“Good old times” is a refrain that all of us use quite commonly, especially as we grow in age. It’s said that after certain age, nostalgia is the most prominent feeling that far outweighs the dreams for future! You would have noticed certain posts doing rounds on social media that perfectly fuel this nostalgic feeling – signature opening tunes of All India Radio and Doordarshan, theme songs and music of the first of the popular Hindi serials on Doordarshan Hum Log, print and TV ads of brands like Erasmic ( remember the popular shaving blade and cream brand), Afghan Snow, Signal etc.
However, while seeing a stand up comedy show by an American performer, I got an entirely new perspective of this feeling. The performer, a black migrant to US from Malawi, doesn’t want the old times to come or remember about them. As he jokingly mentions, “there was no Wi fi in olden days and what’s life without Wi fi” but on a more serious note, in wry humour, he mentions about old days when he’d have been standing in auction to be bid by a rich white man for slavery! We lament about disintegration of joint families, loss of values, our preoccupation with gadgets instead of relationships, cut throat competition, inflation, pollution as some of the banes of the modern times that make us indulge in nostalgia about yore. But do we remember tradition of sati ( widow being burnt along side husband), child marriage, dowry, caste system, extreme poverty, no food security, no medical facilities, lack of communication, woes of partitions ( our elders who went through the trauma and travail of partition would never like to go back to the past) that are all only news for us!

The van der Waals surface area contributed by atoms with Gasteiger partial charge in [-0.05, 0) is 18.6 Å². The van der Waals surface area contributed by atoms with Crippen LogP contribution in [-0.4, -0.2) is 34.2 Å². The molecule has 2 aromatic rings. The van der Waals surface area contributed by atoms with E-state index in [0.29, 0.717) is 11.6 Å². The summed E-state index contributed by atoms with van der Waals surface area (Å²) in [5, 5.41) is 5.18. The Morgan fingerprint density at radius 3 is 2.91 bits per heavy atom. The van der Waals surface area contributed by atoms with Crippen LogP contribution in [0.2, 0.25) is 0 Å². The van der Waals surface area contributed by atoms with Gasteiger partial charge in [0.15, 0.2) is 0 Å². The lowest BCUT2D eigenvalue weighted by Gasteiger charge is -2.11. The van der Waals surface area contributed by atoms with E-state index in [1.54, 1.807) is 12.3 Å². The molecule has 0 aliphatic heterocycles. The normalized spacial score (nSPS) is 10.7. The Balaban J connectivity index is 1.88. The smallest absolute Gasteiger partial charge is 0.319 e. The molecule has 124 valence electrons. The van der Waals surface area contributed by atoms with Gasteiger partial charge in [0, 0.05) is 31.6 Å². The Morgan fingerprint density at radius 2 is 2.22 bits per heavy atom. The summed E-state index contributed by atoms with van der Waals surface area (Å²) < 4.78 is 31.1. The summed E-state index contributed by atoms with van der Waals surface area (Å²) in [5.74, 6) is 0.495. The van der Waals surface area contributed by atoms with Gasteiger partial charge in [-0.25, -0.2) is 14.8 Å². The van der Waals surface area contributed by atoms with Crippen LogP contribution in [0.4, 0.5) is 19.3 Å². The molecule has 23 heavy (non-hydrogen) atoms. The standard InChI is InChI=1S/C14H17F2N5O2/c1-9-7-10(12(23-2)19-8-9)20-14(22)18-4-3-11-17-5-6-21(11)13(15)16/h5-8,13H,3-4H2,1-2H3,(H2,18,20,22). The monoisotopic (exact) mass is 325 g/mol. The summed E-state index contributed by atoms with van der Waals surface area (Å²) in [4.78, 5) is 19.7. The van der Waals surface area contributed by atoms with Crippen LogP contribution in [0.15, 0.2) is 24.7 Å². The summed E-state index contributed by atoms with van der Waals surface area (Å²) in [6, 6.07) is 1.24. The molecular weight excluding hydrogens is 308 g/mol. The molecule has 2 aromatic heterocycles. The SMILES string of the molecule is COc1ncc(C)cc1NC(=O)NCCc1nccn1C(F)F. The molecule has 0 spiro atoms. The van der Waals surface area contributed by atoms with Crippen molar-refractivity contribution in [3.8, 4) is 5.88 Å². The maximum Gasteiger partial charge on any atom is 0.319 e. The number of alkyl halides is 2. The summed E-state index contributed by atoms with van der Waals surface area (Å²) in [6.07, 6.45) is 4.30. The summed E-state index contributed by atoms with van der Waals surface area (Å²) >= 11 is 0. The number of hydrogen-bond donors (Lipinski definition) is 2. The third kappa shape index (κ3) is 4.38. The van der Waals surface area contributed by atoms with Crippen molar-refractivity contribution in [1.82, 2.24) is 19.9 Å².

Our scriptures also tell us that we should live in present. While the past is gone forever and never comes back, future remains a mystery and neither any one knows about it or can control it. We should live in present, now, living the moment! We can control our actions as also feelings and decide how we live our present rather than regretting ( not in the sense of having sinned but good times generating nostalgia ) the past or worrying about the future.
An occasional indulgence into nostalgia is alright, but not everything of the past was good and not everything going to happen in future will be bad! Instead of yearning for “good old days” or craving for “great bright future”, let’s enjoy the “best blessed present”.